space, then you have a few options:
a. Using 'kconfig', reduce the number and size of buffers.
This isn't really a good idea since it could really degrade
performance as well as possibly causing more panics.
b. Add more swap space.
Fine, if you have it. You could either add another disk
as swap (nice) or repartition your present disk to create
a larger Swap partition (Ack!).
c. Add more memory.
If you have more memory, then this will reduce the need to
augment it with swap space... RAM's cheap too! There is an
old rule of thumb that the size of Swap should be about
2 to 3 times the amount of RAM, which would seem to contradict
the above. The thing is that if with the _present_ workload
you are swapping like crazy, then adding RAM will reduce
tha swapping. If, however, you start increasing the work-
load, then swapping will start again, and you better have
enough of it! This was the original intent of the Rule-Of-
Thumb. At the very least, Swap should always be at least
as big as the amount of RAM you have.
A.04) How can I copy a complete file system from one disk|partition
You have three options: dd, dump.bsd and cpio (pax MAY work but tar won't
since it won't handle special-type files). If the two partitions are the same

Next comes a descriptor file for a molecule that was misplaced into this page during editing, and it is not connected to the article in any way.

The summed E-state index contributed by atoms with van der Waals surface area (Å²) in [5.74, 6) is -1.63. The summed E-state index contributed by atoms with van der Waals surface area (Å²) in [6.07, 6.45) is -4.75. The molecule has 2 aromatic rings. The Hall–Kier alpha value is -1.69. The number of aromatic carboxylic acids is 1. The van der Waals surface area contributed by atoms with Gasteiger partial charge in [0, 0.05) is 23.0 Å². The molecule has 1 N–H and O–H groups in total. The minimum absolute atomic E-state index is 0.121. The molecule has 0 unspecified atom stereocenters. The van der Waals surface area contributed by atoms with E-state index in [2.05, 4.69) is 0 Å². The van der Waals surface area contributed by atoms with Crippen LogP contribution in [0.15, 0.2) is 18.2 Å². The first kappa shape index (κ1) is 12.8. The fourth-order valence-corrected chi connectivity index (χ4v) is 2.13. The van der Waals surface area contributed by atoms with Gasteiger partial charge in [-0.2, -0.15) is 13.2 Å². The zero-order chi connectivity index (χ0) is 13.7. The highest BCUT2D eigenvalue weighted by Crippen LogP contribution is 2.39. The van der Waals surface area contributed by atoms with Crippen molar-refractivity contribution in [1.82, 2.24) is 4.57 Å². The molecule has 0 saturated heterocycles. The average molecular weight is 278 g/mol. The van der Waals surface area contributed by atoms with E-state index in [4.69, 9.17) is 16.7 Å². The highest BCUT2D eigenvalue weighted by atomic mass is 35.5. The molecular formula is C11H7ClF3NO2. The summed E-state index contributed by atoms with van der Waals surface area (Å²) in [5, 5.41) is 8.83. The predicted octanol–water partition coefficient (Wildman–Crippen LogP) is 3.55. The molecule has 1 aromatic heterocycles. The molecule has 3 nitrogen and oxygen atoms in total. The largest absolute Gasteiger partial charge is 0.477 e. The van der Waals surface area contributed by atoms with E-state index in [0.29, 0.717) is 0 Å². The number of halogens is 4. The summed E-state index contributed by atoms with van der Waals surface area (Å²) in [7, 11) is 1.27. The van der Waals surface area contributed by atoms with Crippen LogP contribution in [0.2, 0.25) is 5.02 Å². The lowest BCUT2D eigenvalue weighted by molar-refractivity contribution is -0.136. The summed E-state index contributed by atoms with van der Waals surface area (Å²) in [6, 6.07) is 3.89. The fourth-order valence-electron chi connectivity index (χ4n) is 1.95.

size, you can use 'dd' (to copy c0d0s0 to c5d0s3, e.g.):
$ dd < /dev/rdsk/c0d0s0 > /dev/rdsk/c5d0s3
To use dump.bsd, you can use the following command (this assumes that the
destination disk in mounted on /mnt and you want to copy the root file system
which is on SCSI 0... of course, you must be root and it would be MUCH better
to do this in single-user mode):
$ dump.bsd 0f - /dev/rdsk/c0d0s0 | (cd /mnt; restore xf -)
To use cpio, you must use it in a pipe with find. For example, to copy /usr
(let's assume it's on it's own file system) to another disk|partition (assume
it's mounted on /mnt) then you can use (you can add the "-depth" flag to
'find' if you want):
$ cd /usr
$ find . -print | cpio -pdmuva /mnt
The problem with this is that if the mount point of the destination disk
falls under the file system's directory you're trying to copy, you'll load
up your destination disk. For example, the following would NOT work:
$ cd /
$ find . -print | cpio -pdmuva /mnt
because 'find' would see the stuff in /mnt (which you just put in there) and
try to copy in back to /mnt! To way to avoid this is by adding a little